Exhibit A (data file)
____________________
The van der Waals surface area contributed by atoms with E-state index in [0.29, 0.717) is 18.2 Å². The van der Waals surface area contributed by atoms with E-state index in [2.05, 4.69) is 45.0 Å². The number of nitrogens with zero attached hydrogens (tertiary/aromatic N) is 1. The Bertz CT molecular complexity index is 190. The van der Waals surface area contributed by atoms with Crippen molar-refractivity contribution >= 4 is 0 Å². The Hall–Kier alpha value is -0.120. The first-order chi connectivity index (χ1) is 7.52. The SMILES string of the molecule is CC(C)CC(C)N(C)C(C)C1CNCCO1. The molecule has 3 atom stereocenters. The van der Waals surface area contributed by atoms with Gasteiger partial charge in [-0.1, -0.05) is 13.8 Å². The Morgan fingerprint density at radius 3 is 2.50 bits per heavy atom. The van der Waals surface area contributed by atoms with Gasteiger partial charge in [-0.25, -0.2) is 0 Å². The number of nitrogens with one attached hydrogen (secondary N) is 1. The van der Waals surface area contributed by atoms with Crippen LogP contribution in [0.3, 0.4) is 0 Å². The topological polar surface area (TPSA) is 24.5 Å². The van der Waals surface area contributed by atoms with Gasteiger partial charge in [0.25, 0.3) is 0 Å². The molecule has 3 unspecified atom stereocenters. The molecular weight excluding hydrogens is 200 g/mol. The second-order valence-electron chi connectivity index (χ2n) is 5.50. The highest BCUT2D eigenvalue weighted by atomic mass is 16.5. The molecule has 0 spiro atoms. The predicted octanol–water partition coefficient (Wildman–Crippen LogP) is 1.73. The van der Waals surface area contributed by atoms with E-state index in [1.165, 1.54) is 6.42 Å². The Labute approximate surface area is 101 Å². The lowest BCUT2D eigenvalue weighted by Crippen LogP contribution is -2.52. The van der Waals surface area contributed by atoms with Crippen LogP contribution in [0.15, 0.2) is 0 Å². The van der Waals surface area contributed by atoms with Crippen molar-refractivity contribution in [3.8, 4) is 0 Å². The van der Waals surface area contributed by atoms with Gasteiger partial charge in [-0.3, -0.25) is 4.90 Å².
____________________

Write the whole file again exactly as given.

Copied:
The van der Waals surface area contributed by atoms with E-state index in [0.29, 0.717) is 18.2 Å². The van der Waals surface area contributed by atoms with E-state index in [2.05, 4.69) is 45.0 Å². The number of nitrogens with zero attached hydrogens (tertiary/aromatic N) is 1. The Bertz CT molecular complexity index is 190. The van der Waals surface area contributed by atoms with Crippen molar-refractivity contribution >= 4 is 0 Å². The Hall–Kier alpha value is -0.120. The first-order chi connectivity index (χ1) is 7.52. The SMILES string of the molecule is CC(C)CC(C)N(C)C(C)C1CNCCO1. The molecule has 3 atom stereocenters. The van der Waals surface area contributed by atoms with Gasteiger partial charge in [-0.1, -0.05) is 13.8 Å². The Morgan fingerprint density at radius 3 is 2.50 bits per heavy atom. The van der Waals surface area contributed by atoms with Gasteiger partial charge in [-0.25, -0.2) is 0 Å². The number of nitrogens with one attached hydrogen (secondary N) is 1. The van der Waals surface area contributed by atoms with Crippen LogP contribution in [0.3, 0.4) is 0 Å². The topological polar surface area (TPSA) is 24.5 Å². The van der Waals surface area contributed by atoms with Gasteiger partial charge in [0.25, 0.3) is 0 Å². The molecule has 3 unspecified atom stereocenters. The molecular weight excluding hydrogens is 200 g/mol. The second-order valence-electron chi connectivity index (χ2n) is 5.50. The highest BCUT2D eigenvalue weighted by atomic mass is 16.5. The molecule has 0 spiro atoms. The predicted octanol–water partition coefficient (Wildman–Crippen LogP) is 1.73. The van der Waals surface area contributed by atoms with E-state index in [1.165, 1.54) is 6.42 Å². The Labute approximate surface area is 101 Å². The lowest BCUT2D eigenvalue weighted by Crippen LogP contribution is -2.52. The van der Waals surface area contributed by atoms with Crippen LogP contribution in [0.15, 0.2) is 0 Å². The van der Waals surface area contributed by atoms with Crippen molar-refractivity contribution in [3.8, 4) is 0 Å². The van der Waals surface area contributed by atoms with Gasteiger partial charge in [-0.3, -0.25) is 4.90 Å².